You can configure sudo, used to elevate the privileges of a command, to insult users when they type in an incorrect password.

To do so, edit the sudoers file with a tool called visudo, which edits and validates modifications to the sudo configuration file.

sudo visudo

Near the top, add a line that reads:

Defaults insults

Save and close the file.

Next, empty the cache that stores your password for a certain amount of time and then mistype your password for a sudo command:

sudo -k
sudo ls

[sudo] password for demo: <span class=“highlight”># Type an incorrect password here</span>
Have you considered trying to match wits with a rutabaga?
[sudo] password for demo:
My pet ferret can type better than you!
[sudo] password for demo:
Wrong! You cheating scum!

Script Kiddie Output for Nmap

Nmap is a commonly used network exploration tool that can be used to perform security audits on your system.

Install it on Ubuntu/Debian with the following command:

sudo apt-get install nmap

On CentOS/Fedora, install it by entering:

sudo yum install nmap

Nmap provides you with the unusual option of being able to output its data in “script kiddie” format.

Let’s see what the normal output looks like first, by running the command against the Nmap website itself:

nmap scanme.nmap.org

Starting Nmap 5.21 ( http://nmap.org ) at 2013-09-18 17:43 UTC
Nmap scan report for scanme.nmap.org (
Host is up (0.072s latency).
Not shown: 998 closed ports
22/tcp open  ssh
80/tcp open  http

Nmap done: 1 IP address (1 host up) scanned in 1.40 seconds

Now, let’s enable the alternate output with these options:

nmap -oS - scanme.nmap.org

$tart|ng NMap 5.21 ( http://Nmap.org ) at 2013-09-18 17:45 UTC
Nmap $cAn r3p0rt F0r scanM3.nmaP.oRg (
Ho$t 1z Up (0.071z laT3ncy).
Not sh0wN: 998 cl0$Ed p0rt$
22/tcp opEn  Ssh
80/tcP 0p3n  HtTp

Nmap d0n3: 1 iP AddrESz (1 h0$t Up) $canNed !n 1.34 secondz

Basically, it replaces certain letters with similar looking characters to emulate “hacker” language or leet-speak.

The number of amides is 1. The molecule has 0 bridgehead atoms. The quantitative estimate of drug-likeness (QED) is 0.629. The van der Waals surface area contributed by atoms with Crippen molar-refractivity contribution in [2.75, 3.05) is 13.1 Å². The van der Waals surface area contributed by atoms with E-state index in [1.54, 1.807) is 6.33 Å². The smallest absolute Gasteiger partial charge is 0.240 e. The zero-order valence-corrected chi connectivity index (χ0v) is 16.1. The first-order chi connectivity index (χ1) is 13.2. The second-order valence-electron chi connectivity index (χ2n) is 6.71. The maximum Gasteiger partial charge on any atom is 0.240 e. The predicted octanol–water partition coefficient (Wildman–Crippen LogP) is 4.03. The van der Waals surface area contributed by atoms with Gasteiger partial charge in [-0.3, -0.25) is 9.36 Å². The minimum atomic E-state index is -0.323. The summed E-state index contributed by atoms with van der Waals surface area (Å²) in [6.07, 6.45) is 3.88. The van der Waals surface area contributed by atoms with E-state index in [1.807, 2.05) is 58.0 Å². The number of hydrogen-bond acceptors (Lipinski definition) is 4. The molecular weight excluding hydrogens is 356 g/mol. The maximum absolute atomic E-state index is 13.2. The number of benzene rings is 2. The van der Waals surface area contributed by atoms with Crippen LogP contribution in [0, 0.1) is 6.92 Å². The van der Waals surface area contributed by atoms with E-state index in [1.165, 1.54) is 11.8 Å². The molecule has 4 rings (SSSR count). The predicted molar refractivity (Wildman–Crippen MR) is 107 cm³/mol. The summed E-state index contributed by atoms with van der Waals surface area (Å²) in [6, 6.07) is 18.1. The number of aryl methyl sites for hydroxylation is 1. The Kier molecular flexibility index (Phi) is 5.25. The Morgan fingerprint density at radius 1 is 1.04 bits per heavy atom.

Command-line Star Wars

There are two different network-reachable, command line Star Wars tributes accessible from your terminal.

ASCII Art Star Wars Through Telnet

Simon Jansen, Sten Spans, and Mike Edwards created a full Star Wars tribute in ASCII (text) animated art accessible through telnet. In layman’s terms: you can watch a text version of Star Wars in your terminal!

First, download telnet, a precursor to SSH, if it is not already installed:

On Ubuntu/Debian:

sudo apt-get install telnet

On CentOS/Fedora:

sudo yum install telnet

All you have to do from here is point telnet to the correct server:

telnet towel.blinkenlights.nl

         R2-D2!                   |oo )                              
     Where are you?         #     _\=/_    #                         
                             \\  /  _  \  //                         
                               \/  \_/  \/                           
                                  |\ /|                              
                                  \_ _/                              
                                  | | |                              
                                  | | |                              
                                  | | |                              

When you’ve had enough, hold Ctrl and ]. You will be given a prompt where you can type “close”:


Star Wars Traceroute

A newer tribute to Star Wars has been achieved by Ryan Werber by naming the network hops to a specific address.

If you run traceroute, a program that traces the path of packets to a remote host, you will see the intro to Star Wars in the network names along the way.

Simply type:

traceroute -m 254 -q1 obiwan.scrye.net

The route will begin to populate. After a few stops, you will begin to see the magic:

. . .
. . .
15  Episode.IV (  77.506 ms
16  A.NEW.HOPE (  87.194 ms
17  It.is.a.period.of.civil.war (  77.699 ms
18  Rebel.spaceships (  78.171 ms
19  striking.from.a.hidden.base (  87.624 ms
20  have.won.their.first.victory (  86.249 ms
21  against.the.evil.Galactic.Empire (  77.505 ms
22  During.the.battle (  85.622 ms
23  Rebel.spies.managed (  78.121 ms
24  to.steal.secret.plans (  77.049 ms
. . .
. . .

After going through the introductions to Episodes IV, V, and VI, Ryan then continues with other avenues of entertainment:

99  Were.no.strangers.to.love (  77.472 ms
100  You.know.the.rules.and.so.do.I (  78.054 ms
101  A.full.commitments.what.Im.thinking.of (  78.512 ms
102  I.just.wanna.tell.you.how.Im.feeling (  79.884 ms
103  Gotta.make.you.understand (  79.427 ms
104  Never.gonna.give.you.up (  77.032 ms